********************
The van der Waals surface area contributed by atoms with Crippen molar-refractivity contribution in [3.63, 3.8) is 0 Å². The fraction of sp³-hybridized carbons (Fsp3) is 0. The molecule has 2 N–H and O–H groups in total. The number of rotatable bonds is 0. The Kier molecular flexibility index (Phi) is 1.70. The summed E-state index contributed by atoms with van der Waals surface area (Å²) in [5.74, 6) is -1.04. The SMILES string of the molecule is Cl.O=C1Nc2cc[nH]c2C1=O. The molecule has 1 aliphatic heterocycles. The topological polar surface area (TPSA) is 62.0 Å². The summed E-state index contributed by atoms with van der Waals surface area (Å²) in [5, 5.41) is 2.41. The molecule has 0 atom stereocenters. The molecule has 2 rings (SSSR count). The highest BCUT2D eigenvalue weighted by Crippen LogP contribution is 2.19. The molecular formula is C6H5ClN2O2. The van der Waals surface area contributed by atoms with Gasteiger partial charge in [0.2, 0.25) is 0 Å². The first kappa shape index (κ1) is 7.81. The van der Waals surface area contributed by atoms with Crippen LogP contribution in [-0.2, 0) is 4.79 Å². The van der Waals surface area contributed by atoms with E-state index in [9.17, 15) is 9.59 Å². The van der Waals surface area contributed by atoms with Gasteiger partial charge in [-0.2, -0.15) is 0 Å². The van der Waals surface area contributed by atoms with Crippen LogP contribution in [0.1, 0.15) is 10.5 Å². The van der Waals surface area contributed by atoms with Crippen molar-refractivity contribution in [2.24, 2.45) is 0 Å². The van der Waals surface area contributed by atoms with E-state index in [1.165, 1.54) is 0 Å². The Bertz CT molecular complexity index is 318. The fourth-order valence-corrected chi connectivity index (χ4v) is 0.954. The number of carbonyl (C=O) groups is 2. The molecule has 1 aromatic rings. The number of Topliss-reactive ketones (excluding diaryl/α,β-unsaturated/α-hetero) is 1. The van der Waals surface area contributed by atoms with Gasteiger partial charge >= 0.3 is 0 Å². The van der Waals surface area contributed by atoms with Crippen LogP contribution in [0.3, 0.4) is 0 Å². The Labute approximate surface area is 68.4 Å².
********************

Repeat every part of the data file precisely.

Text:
The van der Waals surface area contributed by atoms with Crippen molar-refractivity contribution in [3.63, 3.8) is 0 Å². The fraction of sp³-hybridized carbons (Fsp3) is 0. The molecule has 2 N–H and O–H groups in total. The number of rotatable bonds is 0. The Kier molecular flexibility index (Phi) is 1.70. The summed E-state index contributed by atoms with van der Waals surface area (Å²) in [5.74, 6) is -1.04. The SMILES string of the molecule is Cl.O=C1Nc2cc[nH]c2C1=O. The molecule has 1 aliphatic heterocycles. The topological polar surface area (TPSA) is 62.0 Å². The summed E-state index contributed by atoms with van der Waals surface area (Å²) in [5, 5.41) is 2.41. The molecule has 0 atom stereocenters. The molecule has 2 rings (SSSR count). The highest BCUT2D eigenvalue weighted by Crippen LogP contribution is 2.19. The molecular formula is C6H5ClN2O2. The van der Waals surface area contributed by atoms with Gasteiger partial charge in [0.2, 0.25) is 0 Å². The first kappa shape index (κ1) is 7.81. The van der Waals surface area contributed by atoms with Crippen LogP contribution in [-0.2, 0) is 4.79 Å². The van der Waals surface area contributed by atoms with E-state index in [9.17, 15) is 9.59 Å². The van der Waals surface area contributed by atoms with Gasteiger partial charge in [-0.2, -0.15) is 0 Å². The van der Waals surface area contributed by atoms with Crippen LogP contribution in [0.1, 0.15) is 10.5 Å². The van der Waals surface area contributed by atoms with Crippen molar-refractivity contribution in [2.24, 2.45) is 0 Å². The van der Waals surface area contributed by atoms with E-state index in [1.165, 1.54) is 0 Å². The Bertz CT molecular complexity index is 318. The fourth-order valence-corrected chi connectivity index (χ4v) is 0.954. The number of carbonyl (C=O) groups is 2. The molecule has 1 aromatic rings. The number of Topliss-reactive ketones (excluding diaryl/α,β-unsaturated/α-hetero) is 1. The van der Waals surface area contributed by atoms with Gasteiger partial charge >= 0.3 is 0 Å². The van der Waals surface area contributed by atoms with Crippen LogP contribution in [0.3, 0.4) is 0 Å². The Labute approximate surface area is 68.4 Å².